Humility vs self-esteem

 

Humility is quite different from self-esteem.

Humility comes from clear seeing, from recognizing that what I see in others is also here.

Humility comes from love, finding love for what’s here in me – including that which a thought may say is undesirable or shouldn’t be here.

Humility comes from a felt sense of all of this, inviting feelings (and body) to reorganize within clear seeing and love for what’s here.

High or low self-esteem comes from taking certain images of ourselves and others as true. When the idea of better or worse in any absolute sense is held as true, we inevitably have both low and high self-esteem. One may come out in some situations and areas of life, the other in other situations or areas of life. We are caught on the roller coaster of high and low self-esteem. And we try to manage it. All of which is quite tiring, out of alignment with reality, and has nothing to do with humility. (Although recognizing and admitting this is happening here as it is in most human beings, that is an aspect of humility.)

Humbling process

 

Any belief is hubris.

I tell myself I know how things are, and not only that, how things should be. I know better than God, life, the Universe, reality.

Life will inevitably rub up against these beliefs. I can struggle against it and try to hold onto my beliefs and suffer. Or, through grace, I can find some receptivity and allow the beliefs to wear off, or more actively inquiry into them to find what is more honest for me.

In this way, life is a humbling process. A process of friction between life and beliefs, and a wearing away of these beliefs.

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Profoundly ordinary

 

During the initial awakening (in my teens) where many of the things happening now happened in a more dramatic way, there was both a realization that all is God, and also a sense of how remarkable it was… which seems to indicate that the final veils of a sense of I had not been seen through.

Now, there is just a profound sense of ordinariness about it, of how unremarkable it is, and also a deeply felt sense that this is just the middle ground, an early middle ground… There is infinitely further to go in the areas I write about here, and obviously much further to go in all of the other areas of life.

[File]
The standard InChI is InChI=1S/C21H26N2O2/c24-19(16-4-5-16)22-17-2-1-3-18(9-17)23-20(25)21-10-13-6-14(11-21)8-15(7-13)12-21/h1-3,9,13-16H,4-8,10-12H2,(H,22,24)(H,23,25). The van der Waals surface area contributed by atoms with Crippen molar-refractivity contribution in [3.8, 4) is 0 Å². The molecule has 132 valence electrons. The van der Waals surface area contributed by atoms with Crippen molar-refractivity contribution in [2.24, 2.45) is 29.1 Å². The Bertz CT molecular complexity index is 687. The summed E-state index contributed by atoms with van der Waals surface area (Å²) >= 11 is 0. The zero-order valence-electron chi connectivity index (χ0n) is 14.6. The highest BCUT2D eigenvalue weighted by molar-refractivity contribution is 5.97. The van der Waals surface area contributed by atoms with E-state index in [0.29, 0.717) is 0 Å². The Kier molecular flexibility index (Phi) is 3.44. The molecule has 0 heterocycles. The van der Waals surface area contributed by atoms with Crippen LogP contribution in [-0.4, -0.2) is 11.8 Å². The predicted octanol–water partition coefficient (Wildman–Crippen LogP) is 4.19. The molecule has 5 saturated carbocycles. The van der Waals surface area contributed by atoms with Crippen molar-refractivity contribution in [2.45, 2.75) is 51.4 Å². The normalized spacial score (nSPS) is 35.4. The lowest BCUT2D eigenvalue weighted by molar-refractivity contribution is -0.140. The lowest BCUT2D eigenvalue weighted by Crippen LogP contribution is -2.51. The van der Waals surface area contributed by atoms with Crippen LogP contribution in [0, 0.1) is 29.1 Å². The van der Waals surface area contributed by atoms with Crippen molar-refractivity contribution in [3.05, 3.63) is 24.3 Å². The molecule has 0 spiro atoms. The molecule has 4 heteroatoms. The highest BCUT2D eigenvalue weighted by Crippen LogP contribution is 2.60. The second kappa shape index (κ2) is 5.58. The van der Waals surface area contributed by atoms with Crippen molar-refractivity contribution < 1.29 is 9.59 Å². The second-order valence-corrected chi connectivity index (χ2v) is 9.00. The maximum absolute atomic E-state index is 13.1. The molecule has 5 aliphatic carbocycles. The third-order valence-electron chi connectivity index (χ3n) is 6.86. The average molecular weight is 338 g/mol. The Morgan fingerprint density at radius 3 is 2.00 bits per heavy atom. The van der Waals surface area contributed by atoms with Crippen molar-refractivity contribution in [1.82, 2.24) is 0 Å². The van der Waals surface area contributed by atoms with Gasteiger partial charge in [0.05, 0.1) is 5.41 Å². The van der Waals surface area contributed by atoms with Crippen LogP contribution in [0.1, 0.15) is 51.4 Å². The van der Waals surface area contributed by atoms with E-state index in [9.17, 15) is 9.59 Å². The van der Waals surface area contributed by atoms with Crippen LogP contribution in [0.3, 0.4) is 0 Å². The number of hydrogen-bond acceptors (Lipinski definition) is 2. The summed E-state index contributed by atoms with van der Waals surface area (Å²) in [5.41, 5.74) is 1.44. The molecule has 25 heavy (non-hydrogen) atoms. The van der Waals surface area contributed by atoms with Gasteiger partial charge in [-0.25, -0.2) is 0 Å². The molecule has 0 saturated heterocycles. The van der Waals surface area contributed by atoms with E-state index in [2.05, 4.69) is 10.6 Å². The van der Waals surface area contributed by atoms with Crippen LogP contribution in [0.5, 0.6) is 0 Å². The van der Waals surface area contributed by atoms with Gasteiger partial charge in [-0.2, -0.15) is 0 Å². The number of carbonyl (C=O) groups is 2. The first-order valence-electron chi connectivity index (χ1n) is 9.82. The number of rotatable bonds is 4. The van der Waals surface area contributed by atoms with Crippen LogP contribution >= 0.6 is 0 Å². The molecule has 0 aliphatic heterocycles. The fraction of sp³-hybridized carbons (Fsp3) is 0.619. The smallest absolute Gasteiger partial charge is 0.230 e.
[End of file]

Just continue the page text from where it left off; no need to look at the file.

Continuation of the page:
Seeing this brings a more genuine humility at all levels… A humility that comes from seeing things more realistically, and not only see it, but also deeply feel it in the body, and love it.

And some of the things to see, feel, and love is that…

  • All already is God, so in the absence of Other there is not much room for pride or arrogance, nor for a sense of inferiority.
  • At my individual level, there is infinitely further to go in maturing, developing, exploring, discovering, in all areas of life.
  • There are many, many areas I, as an individual, am not very well developed in, compared to where many are at today.
  • And everything I see in here is also out there, and the other way around, at my individual level. They are there at least as seeds, possibilities, and often far more fully bloomed.

Today is one of those days where I feel firmly held so I can see this, take it in more fully, allow my whole being to more thoroughly organize within this… All as God, and at my individual level, there is infinitely further to go, there are many areas I am not well developed in compared to many others today, and the outer and the inner mirror each other perfectly.

It is deeply sobering, and even shakes me to the core… shakes up everything not aligned with this… everything formed within a context of separation and ideas of better and worse.

The One Taste of public and private situations

 

A while back, I used this practice more regularly, and still find it useful.

How would it be if there is One Taste of public and private situations? If I act in public as if I was on my own, and when I am on my own as if everybody could see me?

Acting in public as if I am on my own helps me with finding ease, comfort, allowing pretense to fall away.

Acting on my own as if everybody could see helps me find a sense of transparency, nothing to hide or protect, allowing the light of awareness into (more of) all I am and do.

Together, it helps me find ease and comfort with myself, as I am, accepting it as it is, be OK with all of what I am. It helps me find a sense of wholeness, of transparency, of receptivity, of nothing to hide, noting to protect or defend.

This is one of the many forms of One Taste, one that plays itself out on our human level.

Tracing humility

 

Another exploration of the “many forms of …”, this time of humility.

Field identified with a segment of itself, creating inflation and shadow

It all starts with this field of seeing and seen, right here now, inherently absent of I anywhere. A field without a center, where nothing is a subject or object, and where everything is a subject and object.

In most cases, a belief in the idea of I is then placed on a segment of this field, usually this human self.

Then, a large set of associated beliefs form an exclusive identity. Meat is put on this skeleton of “I” in the form of a more elaborate identity, such as I am a man, I am Chinese, I am a software engineer, I am Christian, I am a good person, I am a father, I believe that people shouldn’t lie, free markets are good, and so on.

So here, there is first an identification with this particular human self, set apart from other human selves. Then, an exclusive identity is formed, setting me apart even more. And all of this is also associated with a large number of value judgments.

People shouldn’t lie. I don’t lie. So I am a good person, better than all of those who lies.

Free markets are good. I am for free markets. People against free markets are not only wrong, but misinformed, misguided, dangerous, maybe even evil. I am right, they are wrong. I know and want what is best for people, they don’t know or don’t want to do what is best for people.